Meanwhile Eddie Johnson has been playing for the Sounders while looking barely match-fit, and the absence of Mauro Rosales has left Seattle lacking creativity.
On top of the injury pileup come suspensions, always a heartbreaker for players at this stage of the season. Houston exploited the absence of Andy Najar – suspended for one game for a red card, and then a further two for bringing the game into disrepute for throwing the ball at the referee. Would DC United have got a better result with Najar available? Would DC have been better off with Bill Hamid (sent off giving away a penalty in NY) between the sticks? Replacement Joe Willis saved four, but conceded three to Houston.
One suspended player who deserves no sympathy, however, is Seattle’s Marc Burch who earned himself a three-game layoff for a homophobic slur during the Real Salt Lake match. The suspension counts him out of the rest of the postseason, no matter how far Sounders progress. Burch immediately apologised but, following the three-game suspension for Houston’s Colin Clark for a similar incident earlier in the season, no less action was expected of MLS.
And, so, as the climax of the season approaches, it is almost a case of last team standing as much as winning. Twinges to Landon Donovan’s thigh muscles aside, LA Galaxy currently look the team with the least-denuded lineup.
Perhaps nothing backs up theories about the schedule than results: both teams that played on Thursday lost heavily on Sunday.SB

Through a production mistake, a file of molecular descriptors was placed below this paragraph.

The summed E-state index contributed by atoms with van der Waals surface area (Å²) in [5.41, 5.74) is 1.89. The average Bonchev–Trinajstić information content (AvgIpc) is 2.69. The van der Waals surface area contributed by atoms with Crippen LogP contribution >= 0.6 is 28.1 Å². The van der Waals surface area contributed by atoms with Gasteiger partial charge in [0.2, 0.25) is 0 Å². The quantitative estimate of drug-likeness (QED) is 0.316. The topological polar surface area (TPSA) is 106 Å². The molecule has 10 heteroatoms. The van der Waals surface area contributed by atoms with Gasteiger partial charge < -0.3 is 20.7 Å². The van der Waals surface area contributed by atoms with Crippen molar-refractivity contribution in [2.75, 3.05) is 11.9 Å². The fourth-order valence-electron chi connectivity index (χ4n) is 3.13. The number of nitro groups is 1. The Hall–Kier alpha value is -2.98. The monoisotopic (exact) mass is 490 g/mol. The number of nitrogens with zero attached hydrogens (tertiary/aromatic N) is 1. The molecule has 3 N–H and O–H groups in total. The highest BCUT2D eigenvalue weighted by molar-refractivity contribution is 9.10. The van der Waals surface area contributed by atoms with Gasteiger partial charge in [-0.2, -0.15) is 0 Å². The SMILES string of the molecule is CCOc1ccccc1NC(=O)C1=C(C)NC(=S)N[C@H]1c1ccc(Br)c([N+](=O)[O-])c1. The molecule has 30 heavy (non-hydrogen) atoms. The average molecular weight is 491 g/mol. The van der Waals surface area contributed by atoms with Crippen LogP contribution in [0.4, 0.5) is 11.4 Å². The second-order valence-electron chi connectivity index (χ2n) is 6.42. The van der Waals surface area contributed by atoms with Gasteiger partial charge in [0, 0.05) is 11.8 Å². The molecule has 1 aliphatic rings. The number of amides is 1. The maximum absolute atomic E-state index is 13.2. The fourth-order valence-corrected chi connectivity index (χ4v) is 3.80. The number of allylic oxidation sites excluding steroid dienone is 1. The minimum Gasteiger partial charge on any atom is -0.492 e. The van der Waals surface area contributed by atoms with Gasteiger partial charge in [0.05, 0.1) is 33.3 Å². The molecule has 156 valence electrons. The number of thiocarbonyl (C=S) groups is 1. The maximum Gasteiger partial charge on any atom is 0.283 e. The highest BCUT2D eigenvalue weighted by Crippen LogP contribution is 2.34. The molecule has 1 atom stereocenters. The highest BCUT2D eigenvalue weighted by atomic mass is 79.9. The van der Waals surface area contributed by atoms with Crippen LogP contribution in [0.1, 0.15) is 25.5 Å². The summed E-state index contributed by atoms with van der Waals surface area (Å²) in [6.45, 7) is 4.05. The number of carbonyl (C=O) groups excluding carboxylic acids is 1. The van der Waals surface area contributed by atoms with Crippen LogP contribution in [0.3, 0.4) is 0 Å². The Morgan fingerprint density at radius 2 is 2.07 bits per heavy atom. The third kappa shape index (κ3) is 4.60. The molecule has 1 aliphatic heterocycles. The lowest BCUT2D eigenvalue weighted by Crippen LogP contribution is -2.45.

No rest for the vanquished
As the playoffs get to the business end and the focus narrows to the four remaining teams, elsewhere in the league turnover has been taking place among the sides already looking to the 2013 season.
The most high profile of these active sides, of course, has been New York Red Bulls, who declined to renew Coach Hans Backe’s three year contract, in the wake of his team’s third consecutive Conference semi-final loss. After the loss to DC on Thursday night, Backe deflected questions from reporters asking him about his record over the last three years, by saying that it was “too soon” to answer questions like that and that he would need to “sleep on it”. When he woke up the next morning his job was gone – the Red Bulls simultaneously announcing the appointment of Andy Roxburgh as sporting director, with a prominent endorsement from Gerard Houllier, the global football director for Red Bull.